I couldn't let Feb. 29th go by without commenting on leap years, especially since I have no expectation that this blog will still be around four years from now. Leap years originate in astronomy -- the length of the year (the time it takes the Earth to go around the sun), is not an even number of days (the time it takes the earth to rotate on its axis). The length of the year is roughly 365.2422 days. Lucky for us, the fractional part of the year (0.2422) is almost equal to 0.25 (or 1/4), so we can fix things by adding 1/4 of a day every year, or one day every four years. This "fix" was introduced by the ancient Romans, and it works pretty well, but it's still not perfect. The Gregorian calendar fixes the fix by taking away leap days every 100 years (so, for instance 1800 and 1900 were not leap years) and then adding them back in every 400 years, so 2000 was a leap year. Our leap year in 2000 is something we won't see again until 2400! This gives us a length of the year equal to 365 + 1/4 - 1/100 + 1/400 = 365.2425 days, which means the calendar will be off by one day every 3333 years -- not too shabby!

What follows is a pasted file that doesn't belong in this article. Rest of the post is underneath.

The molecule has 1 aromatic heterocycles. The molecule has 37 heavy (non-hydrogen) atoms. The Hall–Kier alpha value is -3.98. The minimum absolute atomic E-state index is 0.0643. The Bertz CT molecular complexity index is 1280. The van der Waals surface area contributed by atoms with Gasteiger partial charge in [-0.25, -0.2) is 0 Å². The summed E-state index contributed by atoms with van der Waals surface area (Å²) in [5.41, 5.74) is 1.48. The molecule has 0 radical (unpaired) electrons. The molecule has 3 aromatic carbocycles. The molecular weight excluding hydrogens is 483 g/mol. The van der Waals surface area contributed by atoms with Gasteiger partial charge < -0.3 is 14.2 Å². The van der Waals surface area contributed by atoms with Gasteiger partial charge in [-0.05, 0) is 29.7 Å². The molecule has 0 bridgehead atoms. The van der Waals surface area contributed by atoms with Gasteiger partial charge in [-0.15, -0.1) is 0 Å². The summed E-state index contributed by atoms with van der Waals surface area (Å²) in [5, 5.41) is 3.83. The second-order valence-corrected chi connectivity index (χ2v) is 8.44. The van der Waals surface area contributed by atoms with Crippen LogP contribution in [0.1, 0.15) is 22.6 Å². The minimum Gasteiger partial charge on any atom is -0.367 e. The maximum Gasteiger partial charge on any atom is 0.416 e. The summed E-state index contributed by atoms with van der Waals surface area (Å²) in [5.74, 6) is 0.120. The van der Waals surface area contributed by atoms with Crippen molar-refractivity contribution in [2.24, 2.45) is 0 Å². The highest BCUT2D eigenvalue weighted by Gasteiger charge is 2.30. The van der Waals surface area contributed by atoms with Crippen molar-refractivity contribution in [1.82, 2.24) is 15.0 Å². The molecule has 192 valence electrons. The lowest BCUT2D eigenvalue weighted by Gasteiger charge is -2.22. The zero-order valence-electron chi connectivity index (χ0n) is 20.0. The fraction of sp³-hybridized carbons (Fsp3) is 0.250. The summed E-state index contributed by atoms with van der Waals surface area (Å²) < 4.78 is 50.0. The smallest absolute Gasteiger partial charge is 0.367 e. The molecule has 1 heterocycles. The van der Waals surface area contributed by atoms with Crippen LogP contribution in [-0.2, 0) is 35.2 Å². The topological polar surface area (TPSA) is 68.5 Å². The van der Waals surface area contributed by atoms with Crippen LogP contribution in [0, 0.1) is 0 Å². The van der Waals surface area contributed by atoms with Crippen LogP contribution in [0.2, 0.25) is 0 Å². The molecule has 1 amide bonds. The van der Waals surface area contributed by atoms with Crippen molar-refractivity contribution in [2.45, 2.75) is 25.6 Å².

Calendar reform had a symbiotic relationship with the infant science of astronomy. It's really just a weird coincidence that a simple leap year works so well, but not well enough that it didn't need to be fixed later on. Would science have developed any differently if the year were more exactly a simple fraction of the number of days, so that the Gregorian reform had not been necessary? And what if the opposite had been true? What if the year weren't anywhere close to a simple fraction of the number of days? Would that have led to much greater calendrical confusion over the centuries?
Given all of this confusion, what unit of time do scientists use in their own work? Days? Years? Hours? Minutes? The answer is none of the above.
The universal unit of time in science is the second. No other units need apply - we've thrown years, days, hours and minutes out the window. And the measurement of time itself has come unmoored from its origins in the solar system. Scientists now define the second using atomic clocks, which are much more accurate than the motion of the earth! Of everything in nature, time is now the the one quantity we can measure most accurately.
Vernor Vinge takes this to its logical conclusion in A Deepness in the Sky. His spacefarers measure time exclusively in seconds, so the novel constantly makes reference to kiloseconds, megaseconds, etc. Very clever, but also a bit annoying as I had to keep converting units in my head. While the "year" might be discarded as we move out into space, I'm not so sure we'll ever eliminate the "day" from our lexicon, since our biology ties us so closely to it.